The sectarianism plaguing the Sunni belt is affecting even the relatively stable oil sheikdoms of the Gulf, where a schism within the Gulf Cooperation Council is spurring new tensions and proxy competition among its members. Saudi Arabia and the United Arab Emirates view Qatar’s efforts to aid Islamists like the Muslim Brotherhood as an existential threat, even as their own wealth has fueled the spread of Salafi jihadism and Al Qaeda ideology. Both countries, along with Bahrain, have recalled their ambassadors from Qatar.

This rupture is compounded by a rift between the Middle East’s two main Sunni powers, Egypt and Turkey, whose relationship soured last year, after the Egyptian military ousted the Muslim Brotherhood government, backed by pro-Islamist Turkish President Recep Tayyip Erdoğan. Egypt recalled its ambassador from Ankara and expelled the Turkish ambassador from Cairo. In September, the Egyptian foreign ministry accused Erdoğan of seeking to “provoke chaos” and “incite divisions in the Middle East region through his support for groups and terrorist organizations.”

A similar divide exists between Afghanistan and Pakistan over the latter’s provision of aid and sanctuary to Afghan militants – a divide that will only deepen when the United States-led NATO coalition ends its combat operations in Afghanistan this year. Pakistan’s support has spawned two incarnations of the Taliban: the Afghan Taliban, sponsored by the Pakistani military, and the Pakistani Taliban, the Pakistani military’s nemesis. Successive Afghan governments have refused to recognize the frontier with Pakistan known as the Durand line, a British-colonial invention that split the large ethnic Pashtun population.

Such conflicts are spurring the militarization of Sunni states. The UAE and Qatar have already instituted compulsory military service for adult males. And Kuwait is considering following in Jordan’s footsteps by reintroducing conscription, which is already in place in most Sunni states (and Iran).

Against this background, efforts to tame the deep-seated Sunni-Shia rivalry (by, for example, improving relations between Saudi Arabia and Iran), though undoubtedly important, should not take priority over a strategy to address the sectarianism plaguing the Sunni belt. That strategy must center on federalism.

Had federalism been introduced in Somalia, for example, when the north-south rift emerged, it probably would not have ended up as a failed state. Today, federalism can allow for the orderly management of key Sunni countries, where a unitary state simply is not practical.

The problem is that federalism has become a dirty word in most Sunni countries. And the emergence of new threats has made some governments, most notably Saudi Arabia’s, staunchly opposed to change. What these countries do not seem to recognize is that it is the petrodollar-funded export of Wahhabism – the source of modern Sunni jihad – that has gradually extinguished more liberal Islamic traditions elsewhere and fueled the international terrorism that now threatens to devour its sponsors.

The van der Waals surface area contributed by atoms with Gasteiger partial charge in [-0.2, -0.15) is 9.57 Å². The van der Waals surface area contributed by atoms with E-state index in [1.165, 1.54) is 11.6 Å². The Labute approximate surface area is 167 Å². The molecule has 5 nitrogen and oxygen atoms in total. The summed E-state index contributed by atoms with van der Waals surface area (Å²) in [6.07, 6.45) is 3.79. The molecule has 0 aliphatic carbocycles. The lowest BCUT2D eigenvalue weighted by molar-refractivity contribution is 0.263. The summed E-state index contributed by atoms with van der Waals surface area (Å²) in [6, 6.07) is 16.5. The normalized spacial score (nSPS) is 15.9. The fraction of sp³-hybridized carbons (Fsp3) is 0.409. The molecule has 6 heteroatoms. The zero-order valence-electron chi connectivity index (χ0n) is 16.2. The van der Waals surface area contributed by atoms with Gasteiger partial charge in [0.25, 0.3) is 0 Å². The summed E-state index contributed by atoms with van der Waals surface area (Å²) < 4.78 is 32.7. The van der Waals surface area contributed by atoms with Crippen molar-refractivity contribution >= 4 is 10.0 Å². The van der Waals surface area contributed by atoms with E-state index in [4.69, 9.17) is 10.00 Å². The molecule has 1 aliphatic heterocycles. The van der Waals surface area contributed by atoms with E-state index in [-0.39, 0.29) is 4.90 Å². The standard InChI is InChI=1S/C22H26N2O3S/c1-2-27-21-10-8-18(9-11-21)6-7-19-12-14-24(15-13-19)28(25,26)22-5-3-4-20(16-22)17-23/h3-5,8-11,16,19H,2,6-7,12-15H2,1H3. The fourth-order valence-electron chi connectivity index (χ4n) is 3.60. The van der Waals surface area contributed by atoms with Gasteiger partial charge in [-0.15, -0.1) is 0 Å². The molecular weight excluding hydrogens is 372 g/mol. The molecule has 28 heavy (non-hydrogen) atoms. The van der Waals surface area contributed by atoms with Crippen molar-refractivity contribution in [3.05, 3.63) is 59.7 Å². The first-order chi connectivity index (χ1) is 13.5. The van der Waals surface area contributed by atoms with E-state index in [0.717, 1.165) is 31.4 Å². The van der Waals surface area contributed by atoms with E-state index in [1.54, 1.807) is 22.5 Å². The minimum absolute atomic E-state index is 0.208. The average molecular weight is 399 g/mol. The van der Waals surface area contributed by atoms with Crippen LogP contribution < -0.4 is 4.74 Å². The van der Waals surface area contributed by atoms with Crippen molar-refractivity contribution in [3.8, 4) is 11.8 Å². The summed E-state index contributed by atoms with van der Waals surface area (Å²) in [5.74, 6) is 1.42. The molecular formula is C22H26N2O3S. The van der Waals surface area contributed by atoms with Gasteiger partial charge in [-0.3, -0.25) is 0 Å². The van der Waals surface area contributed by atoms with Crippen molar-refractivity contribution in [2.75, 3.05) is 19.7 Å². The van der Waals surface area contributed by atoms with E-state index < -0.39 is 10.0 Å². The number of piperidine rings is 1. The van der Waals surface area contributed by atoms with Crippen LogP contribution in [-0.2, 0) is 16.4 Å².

Stagnation is not stability. On the contrary, in the Sunni arc today, it means a vicious cycle of expanding extremism, rapid population growth, rising unemployment, worsening water shortages, and popular discontent. Political fissures and tribal and ethnic sectarianism add fuel to this lethal mix of volatility and violence.

It is time for the Sunni world to recognize the need for a federalist approach to manage the instability and conflict that plagues it. Even the US must reconsider its regional policy, which has long depended on alliances with despotic Sunni rulers. In a region ravaged by conflict, business as usual is no longer an option.

Brahma Chellaney, Professor of Strategic Studies at the New Delhi-based Center for Policy Research, is the author of Asian Juggernaut; Water: Asia’s New Battleground; and Water, Peace, and War: Confronting the Global Water Crisis.

Friendly backer of jihadists

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Seeking to undercut Russia’s petro-economy, Obama is bolstering the petroleum clout of the jihad-bankrolling Qatar and Saudi Arabia while turning a blind eye to Qatar’s jihadist rampages in the Middle East, North Africa, and beyond. 

BY BRAHMA CHELLANEYThe Japan Times

p7-Chellaney-a-20141104-870x627Tiny Qatar, the world’s richest country in per capita terms, has leveraged its natural-gas wealth to emerge as a leading backer of Islamist causes, paralleling the role that the much-larger, oil-rich Saudi Arabia has long played to promote militant groups in countries stretching from the Maghreb and the Sahel to Southeast Asia. Qatar’s clout comes from the fact that it is the world’s largest supplier of liquefied natural gas and boasts one of the world’s biggest sovereign wealth funds.

Located on the edge of the Arabian Peninsula, Qatar has propped up violent jihadists in other lands. It has contributed, among others, to the rise of the terrorist Islamic State group and to Libya’s descent into a lawless playground for Islamist militias.

In contrast to Saudi Arabia’s sclerotic leadership, Qatar’s 34-year-old emir, Sheikh Tamim bin Hamad Al-Thani, is the youngest head of state in the Arab world. In fact, Qatar, which controls the Al Jazeera television network, seeks to present itself as a “progressive” oasis in the Persian Gulf — a nation that aspires to be “modern” in a way that few other Arab monarchies do, with the exception of Dubai.